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Seed Germination: Newbee to seeds needs help please!

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Forum: Seed GerminationReplies: 3, Views: 68
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Port Vincent, LA
(Zone 8b)

September 14, 2009
1:08 AM

Post #7060876

This will be my first try at planting seeds for some of my annuals and perennials. Is it easier to start off with seeds that I sow directly into ground (we are the rain capital of the world :) or should I start some indoors. It has been raining here for 4 days and is forecasted to rain everyday until next Friday. Hmm.. wouldn't my seeds wash away? Of course we are just coming out of a drought, so who can tell about the weather if it is going to rain or not.

I have been doing some extensive research and reading, but all the info is getting a bit much for me.

My zone is southern 8/b 9/a (I'm right on the line) It is very warm here most of the time, with the exception of a few freezing days in Feb/March, I think. My last predicted frost is March 18th.

I have a shop that is right off the back of my house.(Actually an enclosed porch) It is air conditioned/heated , just like the rest of the house. Usually stays around 75 degrees. It has 6 flush mount fluorescent ceiling lights. Each one is 4ft x 2ft.

Also about 6 sets of shelving. The shelves are about 4ft wide x 2ft.deep. There are four shelves on each, about 24" apart. The shelves have holes in them and are pvc, so watering directly on them would not be a problem. (Similar photo of them at the bottom of post.) They can be separated if I would need to suspend them under the ceiling lights from chains. Or I think there is enough room between them to hang individual shop lights if necessary.

The shop also has 6, 4ft wide x 3 ft tall windows. 2 of them are facing west and 4 of them are facing north. I can also add shelves under the windows to sit the trays on when or if necessary.

I also have a shade house(tent) outside with black shade screen and a tan vinyl roof if that could be of any use. With the screening it prevents bugs from bothering them and with the tan top during sunny days it has good light glow in it.

So now here are my questions LOL if you could help me.

If you were new to seeds, how many would you try to start with (varieties). Should I sow outdoor seeds? Should I start some inside?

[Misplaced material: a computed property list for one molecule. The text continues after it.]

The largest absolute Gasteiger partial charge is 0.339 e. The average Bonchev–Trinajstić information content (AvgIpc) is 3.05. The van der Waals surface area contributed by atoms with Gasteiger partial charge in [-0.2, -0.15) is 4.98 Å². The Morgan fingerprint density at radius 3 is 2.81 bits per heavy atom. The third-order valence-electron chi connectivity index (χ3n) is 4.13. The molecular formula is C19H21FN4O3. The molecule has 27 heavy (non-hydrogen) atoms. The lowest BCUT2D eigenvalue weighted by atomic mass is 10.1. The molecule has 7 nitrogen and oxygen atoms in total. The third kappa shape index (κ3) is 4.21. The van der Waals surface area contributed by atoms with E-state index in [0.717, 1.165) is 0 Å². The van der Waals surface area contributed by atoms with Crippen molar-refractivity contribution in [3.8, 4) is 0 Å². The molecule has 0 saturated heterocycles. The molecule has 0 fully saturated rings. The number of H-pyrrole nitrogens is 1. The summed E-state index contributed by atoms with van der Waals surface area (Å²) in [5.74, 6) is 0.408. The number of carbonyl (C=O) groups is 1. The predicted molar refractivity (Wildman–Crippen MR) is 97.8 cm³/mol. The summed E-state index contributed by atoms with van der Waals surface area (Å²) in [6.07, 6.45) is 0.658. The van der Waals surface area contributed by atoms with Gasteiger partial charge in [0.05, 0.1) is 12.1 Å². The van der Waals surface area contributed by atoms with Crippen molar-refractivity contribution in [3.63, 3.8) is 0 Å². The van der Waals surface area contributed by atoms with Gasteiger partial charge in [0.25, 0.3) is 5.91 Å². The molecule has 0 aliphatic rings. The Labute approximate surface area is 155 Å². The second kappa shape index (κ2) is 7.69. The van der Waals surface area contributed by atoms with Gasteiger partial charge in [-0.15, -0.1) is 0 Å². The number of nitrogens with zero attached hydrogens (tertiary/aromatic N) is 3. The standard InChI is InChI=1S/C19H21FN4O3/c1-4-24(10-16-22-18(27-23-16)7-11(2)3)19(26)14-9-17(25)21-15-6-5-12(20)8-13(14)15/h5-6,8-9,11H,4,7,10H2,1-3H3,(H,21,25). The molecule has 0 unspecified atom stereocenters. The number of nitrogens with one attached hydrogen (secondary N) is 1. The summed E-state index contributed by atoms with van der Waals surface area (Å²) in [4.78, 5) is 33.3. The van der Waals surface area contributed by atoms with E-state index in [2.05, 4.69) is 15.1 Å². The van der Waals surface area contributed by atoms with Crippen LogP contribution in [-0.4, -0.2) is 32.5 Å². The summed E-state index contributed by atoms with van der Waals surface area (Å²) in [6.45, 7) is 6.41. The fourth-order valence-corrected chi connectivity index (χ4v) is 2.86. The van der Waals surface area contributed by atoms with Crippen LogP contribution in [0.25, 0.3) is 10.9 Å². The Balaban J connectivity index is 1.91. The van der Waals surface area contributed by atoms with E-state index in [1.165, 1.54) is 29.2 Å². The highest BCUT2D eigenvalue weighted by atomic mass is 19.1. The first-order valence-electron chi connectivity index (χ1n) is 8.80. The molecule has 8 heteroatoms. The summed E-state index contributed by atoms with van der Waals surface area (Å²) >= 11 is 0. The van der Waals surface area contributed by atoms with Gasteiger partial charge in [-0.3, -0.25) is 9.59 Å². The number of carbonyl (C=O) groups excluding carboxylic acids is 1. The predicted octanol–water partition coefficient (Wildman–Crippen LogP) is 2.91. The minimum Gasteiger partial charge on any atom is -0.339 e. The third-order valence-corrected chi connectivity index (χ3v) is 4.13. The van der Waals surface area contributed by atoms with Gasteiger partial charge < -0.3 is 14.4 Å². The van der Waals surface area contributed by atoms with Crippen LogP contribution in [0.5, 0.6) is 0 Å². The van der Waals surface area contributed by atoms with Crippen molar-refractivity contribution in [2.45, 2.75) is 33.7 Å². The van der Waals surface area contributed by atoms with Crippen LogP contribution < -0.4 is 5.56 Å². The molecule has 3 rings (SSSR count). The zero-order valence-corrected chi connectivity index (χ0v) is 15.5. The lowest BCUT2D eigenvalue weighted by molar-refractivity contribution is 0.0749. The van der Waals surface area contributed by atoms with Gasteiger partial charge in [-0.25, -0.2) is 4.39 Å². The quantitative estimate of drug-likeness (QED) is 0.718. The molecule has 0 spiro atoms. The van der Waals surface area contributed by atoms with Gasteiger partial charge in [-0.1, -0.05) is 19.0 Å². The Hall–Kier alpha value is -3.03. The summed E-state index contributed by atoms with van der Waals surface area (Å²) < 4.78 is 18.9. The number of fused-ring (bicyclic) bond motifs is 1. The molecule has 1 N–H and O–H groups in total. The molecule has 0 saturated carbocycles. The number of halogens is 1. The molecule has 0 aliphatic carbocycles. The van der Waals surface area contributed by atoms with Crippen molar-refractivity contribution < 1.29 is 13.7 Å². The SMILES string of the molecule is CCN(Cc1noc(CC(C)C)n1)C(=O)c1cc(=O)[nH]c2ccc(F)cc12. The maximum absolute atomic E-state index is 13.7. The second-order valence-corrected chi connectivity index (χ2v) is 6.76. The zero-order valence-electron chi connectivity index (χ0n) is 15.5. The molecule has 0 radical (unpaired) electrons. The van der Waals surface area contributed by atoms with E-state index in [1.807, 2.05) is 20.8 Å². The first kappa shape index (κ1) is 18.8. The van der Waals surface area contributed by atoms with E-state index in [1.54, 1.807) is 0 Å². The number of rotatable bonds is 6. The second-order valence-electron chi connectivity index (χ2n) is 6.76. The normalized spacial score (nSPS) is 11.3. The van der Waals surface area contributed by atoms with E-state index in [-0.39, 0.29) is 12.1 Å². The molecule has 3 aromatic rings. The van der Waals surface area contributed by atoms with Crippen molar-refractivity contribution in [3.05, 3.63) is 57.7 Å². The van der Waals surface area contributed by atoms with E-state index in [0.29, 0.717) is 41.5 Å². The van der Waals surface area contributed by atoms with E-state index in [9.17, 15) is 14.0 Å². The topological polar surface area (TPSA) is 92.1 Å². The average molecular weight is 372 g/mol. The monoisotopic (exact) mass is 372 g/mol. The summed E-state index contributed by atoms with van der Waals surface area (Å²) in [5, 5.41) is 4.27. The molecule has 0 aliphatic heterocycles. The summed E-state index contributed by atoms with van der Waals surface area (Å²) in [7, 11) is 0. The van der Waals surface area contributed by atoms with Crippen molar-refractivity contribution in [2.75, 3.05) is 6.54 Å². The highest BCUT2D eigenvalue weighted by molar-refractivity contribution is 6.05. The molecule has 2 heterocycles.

So many seeds, ,,,

Thank you in advance for any and all suggestions.


Thumbnail by Debbie2007
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Port Vincent, LA
(Zone 8b)

September 14, 2009
1:16 AM

Post #7060900

This is a photo similar to my shade canopy.

Thumbnail by Debbie2007
Click the image for an enlarged view.

Cincinnati (Anderson, OH
(Zone 6a)

September 16, 2009
11:56 PM

Post #7072022

Oh, Debbie, you certainly should be able to start some seeds! It sounds like you have the facilities. Now, if you are organized and can remember to water, you'll be in business! (-:

I of course, am no expert on seed starting, but I think on the other thread where you edited out your post, someone mentioned the so called 'cole crops' like kale, etc. which like cool growing conditions and would be good to start now if you want some produce later in the fall.

For starters, here's an article I found which talks about late summer seeds to start and you might want to take a look:

Many of those can be started outside if you can maintain moist and correct growing conditions. Some people find that if they start these sorts of seeds in a pot or handy container they can 'monitor' the growing conditions a little bit better (take them in on super hot days, keep them in the shade, protect the seeds from torrential downpours, move them around, etc.)

And here is a good overview of different seed starting 'philosophies that may guide you for your particular circumstances:

As for general seed starting for next spring's flowers, I suggest you carefully read the backs of your seed packets for instructions on each different seed. And then if you have additional questions about each particular plant you want to grow, make a new thread (or search DG) for the answers for each different plant. It is hard to generalize as each has it's own germination requirement, as you probably have found out. And many gardeners who start seeds are like me and like to try several different ways/methods, even for the same seed. Sometimes you just have to give it a try (with a half packet of seeds, and try another way later, for instance.)

Some perennials require 'cold treatment' or 'scarification' before they will grow and you will want to look into the "Deno Method' and some other ways to provide cold treatment (I'm not sure how cold it gets in winter where you are).

And you will no doubt want to start some seeds after Christmas using the Wintersowing Method (particularly perennials). There is a forum devoted to this method and those posters are eager to answer questions.

And you may want to ask DGers in your part of the country (on the South forum, for example) when they like to start their different seeds.

Anyway, good luck with your project. We will want to see lots of photos as you get your seeds started and into the garden! t.

This message was edited Sep 16, 2009 8:04 PM
Port Vincent, LA
(Zone 8b)

September 17, 2009
12:15 AM

Post #7072125

tabasco I can't thank you enough for all of the info and the links. I'm kinda scared to get started, but I'm also excited. Thanks again so very much.


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